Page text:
Logically speaking, the more a follower sustains the idea of his or her guru’s perfect goodness and divinity, the more acutely aware of their own lack of those same qualities will become. Based on my own experience (and what I’d seen of Oasians), a follower isn’t necessarily aware of this happening, because the blissful high of being around the “master” gives one a sense of specialness—though only insofar as they are submitting to his “truth.” A follower’s sense of self-worth centers on their capacity to recognize the guru’s greater worth, and their own corresponding lack of value. They get to be “wonderfully worth nothing,” because only truth has value. And if de Ruiter is the living embodiment of truth, then he is the measure of all things. As the group empty themselves of their prior set of values—including or especially their sense of self-value—they become fully receptive to an inception of value(s) by de Ruiter himself.
Ironically enough, all this could simply be the result of de Ruiter being uncomfortable interacting at a personal level. His Christ-like persona would then be a sophisticated but unconscious defense against any sort of personal interaction, a way to minimize the risk of vulnerability or exposure. If this were the case, it’s likely that any obvious movements away from a more personal engagement by de Ruiter with his group would correspond with some sort of external “trigger” in his personal life. As it happens, de Ruiter’s teaching style did mutate—from a more casual, conversational delivery to the slow, halting style for which later became known—over a relatively short period between late 1999 and 2001, immediately after he admitted to his adulterous affair with the von Sasses.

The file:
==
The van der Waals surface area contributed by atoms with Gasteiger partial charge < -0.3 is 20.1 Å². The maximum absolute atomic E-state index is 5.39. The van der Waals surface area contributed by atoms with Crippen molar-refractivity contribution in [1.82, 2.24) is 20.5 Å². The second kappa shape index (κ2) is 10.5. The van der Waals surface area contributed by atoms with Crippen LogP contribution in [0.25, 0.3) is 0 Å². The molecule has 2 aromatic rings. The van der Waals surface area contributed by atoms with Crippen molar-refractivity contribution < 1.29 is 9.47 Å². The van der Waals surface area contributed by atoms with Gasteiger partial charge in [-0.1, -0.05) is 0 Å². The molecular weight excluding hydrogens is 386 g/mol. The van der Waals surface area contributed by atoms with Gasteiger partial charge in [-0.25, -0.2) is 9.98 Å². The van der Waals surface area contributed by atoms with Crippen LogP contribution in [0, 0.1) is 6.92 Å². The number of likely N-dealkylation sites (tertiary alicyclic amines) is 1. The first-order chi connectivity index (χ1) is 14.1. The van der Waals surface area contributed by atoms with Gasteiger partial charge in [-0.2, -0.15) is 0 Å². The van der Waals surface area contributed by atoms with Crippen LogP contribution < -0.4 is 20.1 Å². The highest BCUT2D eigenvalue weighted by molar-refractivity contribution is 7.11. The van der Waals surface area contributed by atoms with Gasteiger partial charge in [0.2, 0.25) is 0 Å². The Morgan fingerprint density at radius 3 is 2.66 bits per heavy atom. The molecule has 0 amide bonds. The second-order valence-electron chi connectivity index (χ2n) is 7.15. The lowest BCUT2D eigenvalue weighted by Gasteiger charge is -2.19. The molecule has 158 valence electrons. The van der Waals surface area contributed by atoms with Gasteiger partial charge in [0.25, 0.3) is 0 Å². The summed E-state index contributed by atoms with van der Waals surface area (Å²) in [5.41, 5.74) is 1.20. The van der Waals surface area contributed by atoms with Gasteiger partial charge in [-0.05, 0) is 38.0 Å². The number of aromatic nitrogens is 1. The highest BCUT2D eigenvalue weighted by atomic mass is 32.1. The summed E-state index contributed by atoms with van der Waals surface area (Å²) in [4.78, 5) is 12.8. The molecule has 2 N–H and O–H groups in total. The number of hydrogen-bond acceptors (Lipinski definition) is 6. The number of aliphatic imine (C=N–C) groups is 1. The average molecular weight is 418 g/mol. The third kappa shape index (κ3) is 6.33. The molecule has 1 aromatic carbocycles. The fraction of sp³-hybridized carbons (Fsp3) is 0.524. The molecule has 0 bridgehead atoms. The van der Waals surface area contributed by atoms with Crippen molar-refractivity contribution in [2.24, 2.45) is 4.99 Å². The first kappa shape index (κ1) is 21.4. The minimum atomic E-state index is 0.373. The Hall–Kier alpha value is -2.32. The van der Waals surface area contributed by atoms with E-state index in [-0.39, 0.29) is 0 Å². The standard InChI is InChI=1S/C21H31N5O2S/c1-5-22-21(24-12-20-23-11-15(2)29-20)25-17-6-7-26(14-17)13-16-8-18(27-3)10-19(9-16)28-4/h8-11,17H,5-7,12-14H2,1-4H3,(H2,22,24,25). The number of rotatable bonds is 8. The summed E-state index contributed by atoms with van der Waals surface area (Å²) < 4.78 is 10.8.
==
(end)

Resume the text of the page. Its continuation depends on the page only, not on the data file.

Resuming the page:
“When he presented this thing about Benita and Katrina, I knew very well, ‘If I go along with this, I will be the queen forever.’ I was very aware of this. In a sense I gave up everything when I said ‘This is bullshit John,’ because that would have been my crowning jewel, if I could have accepted that. I couldn’t, because I didn’t trust him. Partly it was the way he told me—he told me in stages. And when he left he didn’t have a clue what he was doing.”
On the tape “Stillness in a Hurricane” (recorded on the 5th, 6th, and 12th of December, 1999, Edmonton), de Ruiter compared facing the group immediately after the affair came to light to receiving a death sentence:
Coming up here, and sitting through the meeting, was like walking to the gallows. It was one of the sweetest nights of my life. I was bathing in every moment. Everything being completely still, and silent. And yet at the same time, sailing through this awesome blue sky. I wouldn’t have missed it for anything. So endearing this morning. It is seeing so many hearts being so cracked open, and so fragile, so delicate. And seeing such a deep thirstiness, seeing a depth of a love of truth, hurting-hearts looking only for truth. I love what I see.